Both units made a frontal assault into the Macolod area the following day. The flamethrowers were used on the enemy bunkers and E and G Companies made it to the top of the crest. Their M-1 fire took out snipers and more advancement was made, but the Japanese returned with mortar fire and a withdrawal was necessary. The enemy came at them throughout the night and following morning with banzai attacks. This was a fierce and bloody battle, especially for men who have never been sent into reserve for rest.

The small islands that XI Corps had to secure were Caballo, a mile south of Corregidor; Carabao, hugging the Ternate shore; and El Fraile, about midway between the other two. The Japanese on those islands posed no threat to Allied shipping–their ordnance was too light–but, like other bypassed Japanese garrisons, they had to be taken sometime. Although the islands had little or no military significance, the operations to secure them offer interesting examples of military ingenuity and unorthodox tactics.

Some of the 11th A/B troopers were put into a new light. There were no airdrops and no amphibious landings. They used native outrigger canoes to land themselves on Saipang Island where the enemy was using machine-gun fire on the troopers. It was mandatory that machinery to be eliminated. Therefore, at dawn, the canoes moved out. The paratroopers behaved like natives, but fought like soldiers and the small island outpost was cleared of Japanese.

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Military Humor – 

 

 

 

 

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Farewell Salutes –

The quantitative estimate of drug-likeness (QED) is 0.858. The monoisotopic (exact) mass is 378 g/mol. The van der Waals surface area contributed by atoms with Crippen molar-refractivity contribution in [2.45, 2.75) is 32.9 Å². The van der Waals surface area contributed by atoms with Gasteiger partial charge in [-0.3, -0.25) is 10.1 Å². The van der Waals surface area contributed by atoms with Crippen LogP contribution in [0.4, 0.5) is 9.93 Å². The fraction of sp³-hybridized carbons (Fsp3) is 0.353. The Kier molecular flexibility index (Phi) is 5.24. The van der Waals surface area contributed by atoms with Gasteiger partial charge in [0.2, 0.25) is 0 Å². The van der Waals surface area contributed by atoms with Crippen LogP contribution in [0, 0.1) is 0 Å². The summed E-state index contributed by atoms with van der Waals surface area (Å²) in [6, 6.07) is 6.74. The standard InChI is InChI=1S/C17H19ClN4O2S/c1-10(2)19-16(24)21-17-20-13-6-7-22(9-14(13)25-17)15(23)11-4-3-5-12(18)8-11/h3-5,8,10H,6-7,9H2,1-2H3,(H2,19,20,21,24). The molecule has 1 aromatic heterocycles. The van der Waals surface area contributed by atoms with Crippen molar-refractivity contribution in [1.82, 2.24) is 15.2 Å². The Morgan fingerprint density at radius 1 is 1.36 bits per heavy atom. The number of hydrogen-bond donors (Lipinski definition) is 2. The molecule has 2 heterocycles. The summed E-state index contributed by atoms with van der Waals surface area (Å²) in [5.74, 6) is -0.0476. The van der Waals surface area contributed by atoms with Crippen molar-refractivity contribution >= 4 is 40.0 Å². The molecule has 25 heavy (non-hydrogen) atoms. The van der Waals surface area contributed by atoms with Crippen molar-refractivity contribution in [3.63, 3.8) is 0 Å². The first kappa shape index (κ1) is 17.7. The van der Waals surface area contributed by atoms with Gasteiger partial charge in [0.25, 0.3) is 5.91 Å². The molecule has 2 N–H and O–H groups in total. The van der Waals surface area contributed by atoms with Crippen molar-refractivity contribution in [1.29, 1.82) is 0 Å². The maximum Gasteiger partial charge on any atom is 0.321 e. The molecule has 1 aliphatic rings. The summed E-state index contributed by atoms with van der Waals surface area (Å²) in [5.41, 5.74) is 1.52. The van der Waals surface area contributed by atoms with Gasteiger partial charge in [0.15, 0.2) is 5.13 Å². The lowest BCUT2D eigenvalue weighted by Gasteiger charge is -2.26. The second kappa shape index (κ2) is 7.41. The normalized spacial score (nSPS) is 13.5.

Daniel Kahikina Akaka – Hoolulu, HI; US Army, WWII, ETO, 442nd Regiment, Purple Heart / Senator & Representative

Franck Bauer – FRA; WWII, ETO, underground radio broadcaster, WWII 

Warren Baum – Miami, FL; US Army Air Corps, WWII, aircraft mechanic

Arthur Eberly Jr. – Charleston, WV; US Army, Korea

Norman Goldstein – Brooklyn, NY; US Army Air Corps, WWII

Carel Jan van Oss – Netherlands; RAF/Dutch Air Force & resistance, WWII

George Lawley – Bessemer, AL; US Army, WWII

Sherwood Maxwell – Henderson, TX; US Army Air Corps, WWII, PTO, A Co./675 Artillery/11th Airborne Division

Norman Silvira – Union City, CA; US Army Air Corps, WWII, PTO, Medical Co./187th/11th Airborne Division

Ted Young – Poole, UK; Royal Engineers, WWII, ETO

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Christmas Wishes for ALL

TO ALL THOSE WHO BELIEVE IN PEACE  HAVE A VERY MERRY CHRISTMAS !!!

REMEMBER THOSE WHO HELPED TO GIVE YOU FREEDOM!!!

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AND THOSE WHO CONTINUE TO KEEP US SAFE!!!

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AND

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Military Humor – 

 

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Farewell Salutes – 

Albert Atkins – Belvidere, NJ; US Army, Korea, Co. E/2nd/187th RCT, KIA

Mary (Sweet) Brown (103) – Tauranga, NZ; WA Air Force # 2031332, WWII

Ronald Burditt – NV; US Army, Korea, communications

Jack Downhill – Rochester, NY; US Army Air Corps, WWII, Korea, Vietnam, Lt.Col. (Ret. 28 y.)

Joseph Elliot – Los Angeles, CA; US Navy, WWII, Korea, Lt.Commander (Ret. 23 y.)

Richard Grimm – Athens, GA; US Army Air Corps, WWII, PTO, 187/11th Airborne Division

Andrew McGarry (100) – Milton, OK; US Navy, WWII

Robert Newcomb (100) – Honolulu, HI; US Navy, WWII, PTO / Korea, Cmdr. (Ret. 20 y.)

Kenneth Reth – Racine, WI; US Army, WWII, ETO, tank battalion

Maurice Ritter – Cockeysville, MD; US Navy, WWII, USS Naukesa

Lones Wigger Jr. – Carter, MT; Vietnam, Lt.Colonel (Ret. 27 y.), Olympic Gold winner